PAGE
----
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 Friday 20 March 2015

The independent professional development service for investment portfolio construction practitioners


We start this week with two views on consensus. Tim Farrelly argues against himself (a win-win situation) about the odds of an overwhelming consensus view proving unprofitable, concluding expert consensus is quite good at predicting events, but less so markets. GaveKal's Anatole Kaletsky then warns about the strong consensus on euro/dollar parity. Three potential drivers are pushing things in that way, he notes, but four strong economic factors are pressuring it the other way.

From consensus to divergence - Mohamed El-Erian believes global economic, monetary policy, and market divergence is not going to abate, usefully grouping economies into four categories.

Tim Griffen debunks more myths about Japan (e.g. the consensus that its ageing population is a negative for its equities). And he explains why the shift of its people from a deflationary to inflationary mindset is also a major plus for its equity market.

Right on cue, Vimal Gor reviews a paper from the Financial Analyst's Journal on the effects of different age cohorts on asset class returns. (Read the paper and sit the quiz to earn 1.75 CPD points).

Finally, anyone with bond funds in portfolios (all of us!) must absorb Scott Weiner's unique and clear insight into why bond funds may have to limit withdrawals (it's one of the top 3 rated Markets Summit presentations, and one of my favourites, too).

All the best for some great weekend learning! - Graham

P.S. Take a moment to check out the BlackRock/PortfolioConstruction Forum CIMA Scholarship. CIMA is the mark of an investment research professional. Applications close 31 March 2015.


9 times out of 10 the consensus will be wrong?
When faced with a huge majority of experts expecting international equities to outperform Australian equities, I blurted this out. I was wrong, and on a few counts.
Tim Farrelly, farrelly's

Beware the euro consensus
The US dollar is hitting new 12-year highs almost daily and the euro seems to be plunging to below parity. But there are at least four factors pressuring it the other way.
Anatole Kaletsky, GaveKal

The messy politics of economic divergence
The world is increasingly characterised by divergence – in economic performance, monetary policy, and financial markets.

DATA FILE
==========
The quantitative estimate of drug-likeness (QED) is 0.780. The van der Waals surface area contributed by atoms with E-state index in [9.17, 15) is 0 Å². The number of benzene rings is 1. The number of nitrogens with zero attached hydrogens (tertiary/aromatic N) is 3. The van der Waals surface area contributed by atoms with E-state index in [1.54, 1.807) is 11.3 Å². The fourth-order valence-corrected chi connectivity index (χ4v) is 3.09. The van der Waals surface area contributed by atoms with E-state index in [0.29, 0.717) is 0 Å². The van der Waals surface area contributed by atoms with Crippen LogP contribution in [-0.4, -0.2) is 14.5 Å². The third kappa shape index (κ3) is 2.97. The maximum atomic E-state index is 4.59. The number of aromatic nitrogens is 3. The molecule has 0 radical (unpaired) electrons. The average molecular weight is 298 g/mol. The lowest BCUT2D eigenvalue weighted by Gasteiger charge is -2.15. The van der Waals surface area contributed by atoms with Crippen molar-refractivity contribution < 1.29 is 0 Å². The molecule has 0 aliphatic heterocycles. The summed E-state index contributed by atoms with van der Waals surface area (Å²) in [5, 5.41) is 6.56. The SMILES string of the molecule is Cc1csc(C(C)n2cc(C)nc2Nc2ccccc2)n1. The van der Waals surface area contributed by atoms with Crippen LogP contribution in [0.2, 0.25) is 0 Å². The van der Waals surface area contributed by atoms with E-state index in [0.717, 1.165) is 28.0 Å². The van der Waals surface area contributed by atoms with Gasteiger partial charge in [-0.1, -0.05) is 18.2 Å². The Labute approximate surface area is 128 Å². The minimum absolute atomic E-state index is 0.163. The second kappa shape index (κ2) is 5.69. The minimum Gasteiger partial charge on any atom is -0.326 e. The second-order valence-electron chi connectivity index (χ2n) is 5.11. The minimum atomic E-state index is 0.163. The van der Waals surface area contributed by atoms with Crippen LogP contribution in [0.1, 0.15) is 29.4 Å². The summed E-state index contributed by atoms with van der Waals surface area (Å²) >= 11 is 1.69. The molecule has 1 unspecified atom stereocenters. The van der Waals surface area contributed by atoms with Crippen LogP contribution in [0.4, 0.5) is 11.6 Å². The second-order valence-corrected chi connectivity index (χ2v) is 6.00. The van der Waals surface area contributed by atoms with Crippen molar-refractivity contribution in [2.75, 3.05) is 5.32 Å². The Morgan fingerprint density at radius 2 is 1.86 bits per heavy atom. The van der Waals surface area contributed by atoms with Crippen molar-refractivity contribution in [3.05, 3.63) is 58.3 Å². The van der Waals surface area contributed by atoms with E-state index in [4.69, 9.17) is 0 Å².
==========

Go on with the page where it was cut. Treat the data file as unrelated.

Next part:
Mohamed El-Erian, Allianz

Demographic changes, financial markets, and the economy
This paper by Rob Arnott and Denis Chaves looks the effects of different age cohorts on GDP and asset class returns.
Vimal Gor, BT Investment Management
1.75 CPD Research

Bond markets lock up and lock out returns
Bond markets were once the world’s most liquid. Today, trading even $5 million in bonds can be difficult. Funds may limit withdrawals and hold larger cash balances.
Scott Weiner, Payden & Rygel
* Rated in the top 3 presentations by Markets Summit 2015

Member comments
The stock-bond disconnect

This article raises the question, but doesn't tackle the question of what will happen when interest rates are eventually forced to rise to forestall inflation...
Chris Farley

Wages after work
The wages v profits argument here falls flat on the basis of changing demographics. The proportion of former workers, ie retirees that no longer earn a wage and are supported by returns on (their) financial capital, has been growing and will continue to grow...
Aaron Minney

A disconnect here
With respect to the above comments, I do not think the question posed by the learned professor was either of these issues. The issue posed in the first sentence is framed in why do we have booming equity markets and extremely low interest rates? I agree that it is more than deficient demand and financial repression...
Craig Offenhauser


ASX fund choices
The recent listing of the Magellan Global Fund has essentially introduced a new structure into the ASX-listed and quoted fund universe. With more choice comes more complexity.
Dominic McCormick, Select Asset Management
1 comment Opinion

The stock-bond disconnect
How should one understand the disconnect between the new highs reached by global equity indices and the new depths plumbed by real interest rates worldwide?
Kenneth Rogoff, Harvard University
3 comments Opinion

How should retirees manage risk in a DC world?
This paper offers a surprising amount of information and interesting ways of framing investment issues in retirement, along with analysis of longevity vs investment risk.
Angela Ashton, PortfolioConstruction Forum
| 0.75 CE | 
2 comments | Research

The US stands out in a low growth world
Challenges of de-leveraging, widening inequality and structural reforms limit growth in developed markets. The US is the most advanced in addressing these.
Ronald Temple, Lazard Asset Management
* Rated in the top 3 presentations by Markets Summit 2015

Macro will not be the market
Macroeconomic outlooks may differ from where you can receive market returns. The outlook can be summarised in three words - improvement, divergence, decoupling.
Kevin Anderson, State Street Global Advisors

Member comments
Not a bear

I saw a comment to the effect that bears were more numerous at this year's Markets Summit... I am in Europe now talking to institutional investors and the mood definitely leans toward a 'melt-up' in asset prices and, in my judgment, higher volatility as well.
Robert Gay, Fenwick Advisers


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